$17.6 million allocated by UN for flood victims: The Central Emergency Response Fund (CERF) of the United Nations has allocated $17.6 million (Rs. 1.54 billion) for providing water, food, shelter and healthcare to families devastated by floods in Pakistan.

New navy chief sworn in: New Chief of the Naval Staff (CNS) Admiral M. Asif Sandila was sworn into his office, who made a vow to make the navy a ‘potent fighting force.

Interest rate slashed by 150bps to 12pc: The State Bank slashed the policy interest rate by 150 basis points to 12 per cent for two months, hoping to provide cheaper credit to private sector in the wake of falling inflation and reduced government borrowing during the first quarter of the current financial year.

INTERNATIONAL AFFAIRS

UN honours Tagore, two other noted poets: The United Nations Educational, Scientific and Cultural Organisation (Unesco) launched a programme to honour three poets ‘Rabindranath Tagore, Pablo Neruda and Aime Cesaire. But a surprising omission is the great humanist’ Pakistan’s Faiz Ahmad Faiz.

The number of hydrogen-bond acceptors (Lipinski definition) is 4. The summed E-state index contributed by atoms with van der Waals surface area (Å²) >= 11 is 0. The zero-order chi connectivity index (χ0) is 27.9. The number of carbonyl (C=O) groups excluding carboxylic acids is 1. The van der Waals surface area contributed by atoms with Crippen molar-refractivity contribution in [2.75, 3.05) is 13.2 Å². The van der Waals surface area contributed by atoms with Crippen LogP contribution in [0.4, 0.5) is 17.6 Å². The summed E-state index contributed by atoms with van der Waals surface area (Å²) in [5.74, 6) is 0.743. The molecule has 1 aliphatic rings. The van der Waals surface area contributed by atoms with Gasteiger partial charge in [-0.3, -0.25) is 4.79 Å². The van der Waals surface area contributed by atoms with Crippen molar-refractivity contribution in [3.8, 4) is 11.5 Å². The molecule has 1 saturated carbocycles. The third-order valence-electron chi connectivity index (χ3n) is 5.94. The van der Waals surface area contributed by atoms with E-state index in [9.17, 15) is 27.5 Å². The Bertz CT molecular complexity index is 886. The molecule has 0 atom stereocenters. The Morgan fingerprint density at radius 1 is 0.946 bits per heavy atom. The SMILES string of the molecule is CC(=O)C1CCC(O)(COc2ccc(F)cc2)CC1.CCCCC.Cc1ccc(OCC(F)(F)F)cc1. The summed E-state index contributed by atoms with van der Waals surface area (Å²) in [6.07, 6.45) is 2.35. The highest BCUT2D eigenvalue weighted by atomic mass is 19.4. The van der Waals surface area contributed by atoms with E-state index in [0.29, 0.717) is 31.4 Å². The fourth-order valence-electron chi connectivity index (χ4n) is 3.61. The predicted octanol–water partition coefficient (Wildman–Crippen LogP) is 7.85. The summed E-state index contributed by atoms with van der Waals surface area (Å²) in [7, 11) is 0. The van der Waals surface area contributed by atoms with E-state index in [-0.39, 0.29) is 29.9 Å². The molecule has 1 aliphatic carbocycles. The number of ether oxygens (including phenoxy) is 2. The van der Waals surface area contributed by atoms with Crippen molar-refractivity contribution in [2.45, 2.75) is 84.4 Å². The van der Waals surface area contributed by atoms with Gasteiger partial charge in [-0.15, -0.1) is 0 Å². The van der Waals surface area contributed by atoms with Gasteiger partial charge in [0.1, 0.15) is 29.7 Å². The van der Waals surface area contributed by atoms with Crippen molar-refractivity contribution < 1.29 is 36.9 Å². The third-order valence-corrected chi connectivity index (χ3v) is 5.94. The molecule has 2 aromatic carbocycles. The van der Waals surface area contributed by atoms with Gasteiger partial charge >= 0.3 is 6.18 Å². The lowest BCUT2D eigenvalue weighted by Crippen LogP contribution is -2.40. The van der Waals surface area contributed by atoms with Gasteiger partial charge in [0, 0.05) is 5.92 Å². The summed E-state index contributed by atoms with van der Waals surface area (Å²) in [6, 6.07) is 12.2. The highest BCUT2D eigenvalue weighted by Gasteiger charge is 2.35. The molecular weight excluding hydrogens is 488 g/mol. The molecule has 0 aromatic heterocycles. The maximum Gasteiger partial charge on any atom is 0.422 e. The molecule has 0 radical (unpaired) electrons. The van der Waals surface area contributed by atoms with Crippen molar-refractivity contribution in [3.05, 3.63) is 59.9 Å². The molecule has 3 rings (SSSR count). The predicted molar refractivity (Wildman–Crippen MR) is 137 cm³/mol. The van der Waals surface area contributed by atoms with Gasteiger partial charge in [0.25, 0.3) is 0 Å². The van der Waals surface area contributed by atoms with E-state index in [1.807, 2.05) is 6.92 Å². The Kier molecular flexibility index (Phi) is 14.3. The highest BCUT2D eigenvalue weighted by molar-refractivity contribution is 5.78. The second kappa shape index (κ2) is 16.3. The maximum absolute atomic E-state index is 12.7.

46m below poverty line in US: The number of Americans living below the poverty line rose to a record 46.2 million last year as the US economy struggled to recover from recession, the country’s government said.

Al-Qaeda Pak chief of operations killed: Al-Qaeda’s chief of operations in Pakistan Abu Hafs al-Shahri has been killed, a senior US official said.

Sarkozy, Cameron visit Libya, offer help to new rulers: Nicolas Sarkozy and David Cameron landed in Libya to a heroes’ welcome, promising help for the new rulers that French and British air power helped to install and being told the favour may be repaid in business contracts.